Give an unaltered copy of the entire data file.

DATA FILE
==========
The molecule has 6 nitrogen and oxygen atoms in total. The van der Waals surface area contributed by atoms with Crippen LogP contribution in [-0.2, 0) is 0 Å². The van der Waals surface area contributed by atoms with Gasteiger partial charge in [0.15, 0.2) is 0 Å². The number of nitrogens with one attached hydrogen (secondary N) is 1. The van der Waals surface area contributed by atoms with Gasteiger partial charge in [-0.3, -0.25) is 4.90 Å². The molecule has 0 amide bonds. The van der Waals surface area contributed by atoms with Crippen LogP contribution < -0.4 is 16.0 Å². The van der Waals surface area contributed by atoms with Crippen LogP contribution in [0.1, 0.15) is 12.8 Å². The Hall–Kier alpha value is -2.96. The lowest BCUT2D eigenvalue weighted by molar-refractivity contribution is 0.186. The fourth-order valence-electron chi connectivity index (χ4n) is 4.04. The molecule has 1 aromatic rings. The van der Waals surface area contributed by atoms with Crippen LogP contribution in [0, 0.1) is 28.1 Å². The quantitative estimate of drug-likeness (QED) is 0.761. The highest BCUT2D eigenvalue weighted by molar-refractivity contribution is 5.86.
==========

The molecule has 6 nitrogen and oxygen atoms in total. The van der Waals surface area contributed by atoms with Crippen LogP contribution in [-0.2, 0) is 0 Å². The van der Waals surface area contributed by atoms with Gasteiger partial charge in [0.15, 0.2) is 0 Å². The number of nitrogens with one attached hydrogen (secondary N) is 1. The van der Waals surface area contributed by atoms with Gasteiger partial charge in [-0.3, -0.25) is 4.90 Å². The molecule has 0 amide bonds. The van der Waals surface area contributed by atoms with Crippen LogP contribution < -0.4 is 16.0 Å². The van der Waals surface area contributed by atoms with Crippen LogP contribution in [0.1, 0.15) is 12.8 Å². The Hall–Kier alpha value is -2.96. The lowest BCUT2D eigenvalue weighted by molar-refractivity contribution is 0.186. The fourth-order valence-electron chi connectivity index (χ4n) is 4.04. The molecule has 1 aromatic rings. The van der Waals surface area contributed by atoms with Crippen LogP contribution in [0, 0.1) is 28.1 Å². The quantitative estimate of drug-likeness (QED) is 0.761. The highest BCUT2D eigenvalue weighted by molar-refractivity contribution is 5.86.